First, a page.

Sadly, most people fail at this task. The problem is that only 86 VCs made investments last year, but there are thousands of startups being founded. The odds of a startup raising a Series A is very low -- perhaps less than 1 in 10.
While there are other avenues for financing beyond venture capital, my preference was to seek out an established VC firm. I wanted a partner that was working with other founders like myself. Also, good VC firms not only fund your Series A, but they also set aside additional funds in case you need more money later. Since a founder’s number-one job is to not let the startup run out of money, this is important.
My Series A process kicked off when I began working on the pitch deck. Coming in at around a dozen slides, this PowerPoint presentation was the script from which every conversation I had with investors was based. At a minimum, a pitch deck should include a description of the problem you are solving, the product, the market, and the team. I also had a five-year pro forma financial statement in my back pocket. Everyone knows that it will ultimately be wrong, but it does show how you’re thinking about the business.
The other thing I needed was a product demo. Fortunately, we had already built a working product. And having done so many sales presentations, I knew the product inside and out.
Once the deck and demo were ready to go, I began scheduling meetings. Some firms had approached me. Other meetings were the result of inquiries or introductions made through my current investors. It’s important is to try to schedule these initial meetings in a compressed, three-week to four-week timeframe. A fundraising process that drags on can give VCs the impression that you can’t get it done.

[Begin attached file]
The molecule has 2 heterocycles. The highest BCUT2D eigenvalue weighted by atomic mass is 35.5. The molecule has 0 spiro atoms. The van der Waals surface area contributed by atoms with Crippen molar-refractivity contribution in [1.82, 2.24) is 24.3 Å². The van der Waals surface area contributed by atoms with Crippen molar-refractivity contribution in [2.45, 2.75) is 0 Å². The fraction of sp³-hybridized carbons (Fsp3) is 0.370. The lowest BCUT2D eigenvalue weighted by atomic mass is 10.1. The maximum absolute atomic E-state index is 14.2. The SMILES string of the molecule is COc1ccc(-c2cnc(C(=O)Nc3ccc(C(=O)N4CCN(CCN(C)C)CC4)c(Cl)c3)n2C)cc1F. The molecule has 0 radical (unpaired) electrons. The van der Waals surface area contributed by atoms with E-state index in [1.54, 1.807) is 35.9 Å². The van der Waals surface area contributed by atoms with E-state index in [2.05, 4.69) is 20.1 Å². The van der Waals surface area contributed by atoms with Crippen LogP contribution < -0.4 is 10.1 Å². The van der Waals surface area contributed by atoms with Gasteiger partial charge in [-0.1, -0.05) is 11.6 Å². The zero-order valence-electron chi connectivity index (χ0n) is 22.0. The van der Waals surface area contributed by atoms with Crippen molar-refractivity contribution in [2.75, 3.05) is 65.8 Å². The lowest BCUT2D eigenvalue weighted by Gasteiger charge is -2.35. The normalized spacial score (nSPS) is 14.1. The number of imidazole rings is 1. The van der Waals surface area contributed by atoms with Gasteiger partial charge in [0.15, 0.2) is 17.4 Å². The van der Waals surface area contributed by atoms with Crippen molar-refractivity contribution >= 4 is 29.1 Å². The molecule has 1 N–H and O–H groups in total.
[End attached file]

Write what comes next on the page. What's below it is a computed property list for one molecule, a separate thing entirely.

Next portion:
In the first few weeks, I met with or spoke to about 20 firms. Sometimes I would meet with an associate who would introduce me to a partner. Other times I met directly with senior partners. Each meeting followed a similar pattern: VC briefly tells you about their firm, you tell them about your startup, followed by a friendly but consequential question and answer session.
Some VCs focus mainly on product, while others are all about the market you are going after. They all want to know what makes you tick: Why you are doing this, how long do you want to do this, and so forth. The answer should always be that you are in this for the long haul and want to create a significant business.
Usually, by the time I walked out of the meeting, I would know if there was a fit. Sometimes when it was obvious that the VC wasn’t going to invest or would be too much trouble to work with, I would preemptively break up with them. It can be empowering to tell someone “no” (nicely) when you’re the one looking for money.
If the initial meeting went well, I would often be asked for additional information: financial models, customer references, product engagement metrics, team bios and so forth. And then I would get the message that every founder raising venture capital hopes for: “Matt, we want you to come in on Monday and present to our partners."
Next week I’ll share what happened next, and if I was ultimately successful in raising a Series A.